Charles Kosi, Jr. died in February, and the Honolulu Medical Examiner ruled the "manner of death” to be a homicide, a finding that has outraged his family.
"They could have hurt him, but they didn't have to kill him," said the man's mother, Wanda Ishimine. "He left his mother behind, he left his father, he left his children behind, he left his brothers, his sister."
Ishimine said she’s even more angry at the fact that her son's autopsy findings were released to the media before they were released to her.
"I'm upset because I called them and they didn't give me the report. They said May," Ishimine said. "Wouldn't you be angry, that they tell you 'no, no, no' then all of a sudden, a channel calls them up and they give them the report? I think that's so wrong."
Airport officials say Kosi ran through a TSA security checkpoint and got onto the restricted area when he was tackled.
The medical examiner said the cause of Kosi's death was cardiac arrest caused by the physical struggle. The office said methamphetamine toxicity and pre-existing health issues also contributed to his death.
Sources say two Island Air employees and a private Securitas officer pinned him down on his stomach while another Securitas officer cuffed him and a deputy sheriff shackled his legs.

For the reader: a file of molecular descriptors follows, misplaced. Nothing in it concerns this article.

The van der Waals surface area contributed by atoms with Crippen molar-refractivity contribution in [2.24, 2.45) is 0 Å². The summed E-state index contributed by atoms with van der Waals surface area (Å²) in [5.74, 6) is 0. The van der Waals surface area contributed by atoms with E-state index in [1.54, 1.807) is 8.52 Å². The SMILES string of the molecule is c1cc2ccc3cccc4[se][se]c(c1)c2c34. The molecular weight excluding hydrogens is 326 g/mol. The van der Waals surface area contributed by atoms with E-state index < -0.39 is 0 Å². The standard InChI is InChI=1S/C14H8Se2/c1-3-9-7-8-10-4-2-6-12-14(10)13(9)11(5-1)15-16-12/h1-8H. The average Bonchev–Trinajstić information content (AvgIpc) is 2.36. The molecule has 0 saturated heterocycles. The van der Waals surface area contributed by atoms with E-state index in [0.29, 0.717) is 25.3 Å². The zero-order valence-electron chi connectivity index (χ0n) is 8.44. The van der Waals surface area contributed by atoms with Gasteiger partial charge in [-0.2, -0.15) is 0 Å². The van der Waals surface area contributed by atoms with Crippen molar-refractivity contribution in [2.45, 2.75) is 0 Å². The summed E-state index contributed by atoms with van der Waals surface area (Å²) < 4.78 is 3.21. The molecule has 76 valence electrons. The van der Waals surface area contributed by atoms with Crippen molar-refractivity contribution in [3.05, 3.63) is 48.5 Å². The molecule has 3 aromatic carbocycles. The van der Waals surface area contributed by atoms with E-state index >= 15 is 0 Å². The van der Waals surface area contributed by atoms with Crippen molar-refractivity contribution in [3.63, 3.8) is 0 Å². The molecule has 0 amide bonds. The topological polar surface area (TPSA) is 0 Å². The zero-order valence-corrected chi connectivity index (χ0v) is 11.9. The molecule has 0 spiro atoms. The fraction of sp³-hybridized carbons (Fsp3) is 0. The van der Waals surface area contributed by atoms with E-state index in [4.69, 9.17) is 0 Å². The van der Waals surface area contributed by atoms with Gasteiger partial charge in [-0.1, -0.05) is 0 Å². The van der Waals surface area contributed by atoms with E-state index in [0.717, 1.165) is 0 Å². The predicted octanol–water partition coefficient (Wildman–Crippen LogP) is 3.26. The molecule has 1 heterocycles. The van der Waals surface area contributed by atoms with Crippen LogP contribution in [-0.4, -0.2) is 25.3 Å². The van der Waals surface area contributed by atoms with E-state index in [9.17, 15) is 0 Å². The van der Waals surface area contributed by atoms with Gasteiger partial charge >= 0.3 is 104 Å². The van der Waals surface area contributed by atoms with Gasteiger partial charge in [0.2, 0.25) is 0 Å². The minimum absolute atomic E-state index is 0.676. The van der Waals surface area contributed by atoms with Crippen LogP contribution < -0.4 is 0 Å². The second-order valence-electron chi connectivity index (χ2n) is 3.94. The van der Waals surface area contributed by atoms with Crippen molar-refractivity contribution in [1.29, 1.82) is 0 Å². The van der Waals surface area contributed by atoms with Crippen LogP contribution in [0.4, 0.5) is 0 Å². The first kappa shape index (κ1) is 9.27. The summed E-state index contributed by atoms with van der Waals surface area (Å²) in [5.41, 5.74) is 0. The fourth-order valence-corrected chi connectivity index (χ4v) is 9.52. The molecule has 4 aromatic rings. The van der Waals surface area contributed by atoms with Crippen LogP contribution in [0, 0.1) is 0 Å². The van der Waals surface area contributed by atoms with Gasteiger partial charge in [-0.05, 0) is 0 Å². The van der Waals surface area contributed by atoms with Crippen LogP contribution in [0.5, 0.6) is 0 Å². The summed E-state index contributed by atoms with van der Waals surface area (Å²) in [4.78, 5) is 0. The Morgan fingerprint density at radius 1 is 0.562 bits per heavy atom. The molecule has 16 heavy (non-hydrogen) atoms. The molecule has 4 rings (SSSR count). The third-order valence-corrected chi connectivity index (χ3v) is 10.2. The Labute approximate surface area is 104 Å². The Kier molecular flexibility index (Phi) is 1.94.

Deputy sheriffs did CPR, but sources say Kosi was on his stomach for about three minutes before they noticed he was unconscious.
"I don't have him anymore. That's my first born … he didn't need to die like that. Nobody needs to die like that. Nobody should bury their son before they die, no parent," Ishimine said. "So maybe the law did their job, but not the right way, they didn’t do it the right way. They didn’t have to kill him. It's a tragedy to me and to my family."
Legal experts say the family might have an uphill battle in trying to hold anyone accountable.
Even though the medical examiner ruled his death a homicide, attorneys say Kosi's drug use, pre-existing heart condition, and dangerous behavior would make it very difficult for his family to sue the people who grabbed him. That's because Kosi may have been more responsible for his death than they were.
"The injured person, the person who's bringing the lawsuit ... what comparatively they did to bring about the injury? And if you're comparatively negligent in this state more than 50-percent, you get nothing," said high-profile Honolulu attorney Michael Green.
Ishimine said she knows what her son did was wrong, but believes he didn’t deserve to die.
"I'm so sorry for what happened at the airport, I'm sorry for what happened. But give mercy on my son. It wasn't meant to be that it happened that way. They never had to torture him and kill him that way," she said.
State Department of Transportation officials said Kosi was still fighting to escape even after he was restrained.
Court documents show he was allowed out of prison to get drug treatment.
Kosi leaves behind his mother, father, nine siblings, seven children, and one granddaughter.